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Thursday, 24 October 1974
Page: 1934


Senator LAUCKE (SOUTH AUSTRALIA) - Has the attention of the Leader of the Government in the Senate been drawn to a most salutary and arresting article by John Hallows in today's issue of the 'Australian' concerning the serious downturn in the profitability of Australian trading enterprises in real terms because of the effects of inflation? Has the Government considered giving credence in taxation procedures to inflation accounting which would reflect the action of rising prices on a company's true balance sheet position? Is it not a fact that under present conditions of inflation profits are being overstated especially by inadequate depreciation provisions and by treating stock appreciation as profit and that many Australian manufacturers are rapidly heading for a situation where they will be unable to carry on for sheer want of cash, leading to inevitable growth of unemployment?


Senator MURPHY -There is no doubt that inflation produces special problems in accounting and these may make the procedures hitherto adopted by the taxation authorities in the application of the Act quite inconsistent with our notions of fairness. One can see how this could rapidly happen. I think it has been referred to with the capital gains tax. There may be no real gain at all in constant values and it would seem quite an absurdity that after a period when there had been an apparent gain it was really only the measure of the inflation that had taken place and one would be at a disability in the case of a sale. All over the world these problems are being struck and attention will need to be paid to them. It would be helpful if those people who represent the professional bodies in Australia, particularly in the accounting and auditing fields, were to come up with some suggestions. Perhaps they have done so in other countries.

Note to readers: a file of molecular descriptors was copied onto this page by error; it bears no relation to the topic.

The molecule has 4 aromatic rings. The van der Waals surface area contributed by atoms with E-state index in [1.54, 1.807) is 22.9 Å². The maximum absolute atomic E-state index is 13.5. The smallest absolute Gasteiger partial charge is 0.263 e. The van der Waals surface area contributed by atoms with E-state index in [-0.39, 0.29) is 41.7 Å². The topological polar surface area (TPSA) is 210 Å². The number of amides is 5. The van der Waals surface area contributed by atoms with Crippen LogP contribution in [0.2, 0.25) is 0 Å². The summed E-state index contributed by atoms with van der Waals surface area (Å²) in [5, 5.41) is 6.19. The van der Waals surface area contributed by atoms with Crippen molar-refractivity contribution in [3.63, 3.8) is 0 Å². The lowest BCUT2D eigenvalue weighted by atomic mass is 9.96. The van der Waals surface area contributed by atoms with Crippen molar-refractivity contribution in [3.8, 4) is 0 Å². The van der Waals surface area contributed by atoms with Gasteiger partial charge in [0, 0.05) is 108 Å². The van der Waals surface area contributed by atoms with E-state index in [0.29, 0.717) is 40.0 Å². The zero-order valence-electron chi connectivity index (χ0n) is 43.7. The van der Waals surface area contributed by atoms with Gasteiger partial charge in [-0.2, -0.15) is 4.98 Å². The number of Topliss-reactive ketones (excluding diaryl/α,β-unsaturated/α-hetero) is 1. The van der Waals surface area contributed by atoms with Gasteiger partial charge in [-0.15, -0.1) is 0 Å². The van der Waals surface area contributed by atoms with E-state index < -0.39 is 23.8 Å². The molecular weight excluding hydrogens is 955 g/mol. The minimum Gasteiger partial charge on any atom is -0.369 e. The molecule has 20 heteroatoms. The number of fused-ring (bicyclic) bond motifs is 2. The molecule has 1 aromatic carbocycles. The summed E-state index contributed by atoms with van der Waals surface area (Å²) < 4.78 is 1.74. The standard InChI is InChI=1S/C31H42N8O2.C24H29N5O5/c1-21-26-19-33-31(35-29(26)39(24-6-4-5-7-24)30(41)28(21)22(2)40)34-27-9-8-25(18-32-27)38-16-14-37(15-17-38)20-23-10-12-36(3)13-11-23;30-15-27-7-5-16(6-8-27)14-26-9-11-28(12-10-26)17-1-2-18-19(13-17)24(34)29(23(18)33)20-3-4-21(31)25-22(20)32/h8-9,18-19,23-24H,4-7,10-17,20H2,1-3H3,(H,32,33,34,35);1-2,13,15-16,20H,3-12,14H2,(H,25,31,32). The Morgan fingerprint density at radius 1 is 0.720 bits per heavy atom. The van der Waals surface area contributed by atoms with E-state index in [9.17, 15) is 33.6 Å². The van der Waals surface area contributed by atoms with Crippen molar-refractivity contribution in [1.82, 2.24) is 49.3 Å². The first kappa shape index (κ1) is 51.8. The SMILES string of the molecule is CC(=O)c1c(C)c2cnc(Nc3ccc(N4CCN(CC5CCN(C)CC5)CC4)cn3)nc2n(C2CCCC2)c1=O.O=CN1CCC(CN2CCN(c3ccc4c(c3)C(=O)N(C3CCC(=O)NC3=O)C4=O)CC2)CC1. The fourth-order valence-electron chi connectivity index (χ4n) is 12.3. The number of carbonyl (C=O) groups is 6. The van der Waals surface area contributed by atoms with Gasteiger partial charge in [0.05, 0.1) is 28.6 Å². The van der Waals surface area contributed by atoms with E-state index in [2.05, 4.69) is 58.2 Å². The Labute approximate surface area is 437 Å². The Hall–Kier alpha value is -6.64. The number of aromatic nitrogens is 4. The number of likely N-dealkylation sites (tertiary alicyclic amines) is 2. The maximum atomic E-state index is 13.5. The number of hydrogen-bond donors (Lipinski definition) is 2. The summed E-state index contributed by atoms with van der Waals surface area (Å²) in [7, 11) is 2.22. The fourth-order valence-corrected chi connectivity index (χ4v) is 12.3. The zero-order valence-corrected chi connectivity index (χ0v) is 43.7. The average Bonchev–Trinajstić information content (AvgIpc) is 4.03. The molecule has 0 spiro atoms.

Quite clearly problems are created and commonsense will dictate the need for new approaches to the problems that the whole world is facing. The honourable senator also asked me about the shortage of capital caused to various companies. One thing that seems very clear and agreed upon by almost every economist- certainly outside of government circles and by a great number inside- is that what we are facing in Australia and elsewhere is a grave shortage of capital. That seems to be agreed and I would not dissent from what the honourable senator is putting. Many of those who are in difficulties are in that state because of shortages of capital. The main brunt of what the honourable senator is putting is that some attention ought to be paid by the Government to the special problems being created by inflation and the simple changes of values which give the appearance of profit when in fact there is no real profit. I will bring that to the attention of the Treasurer.







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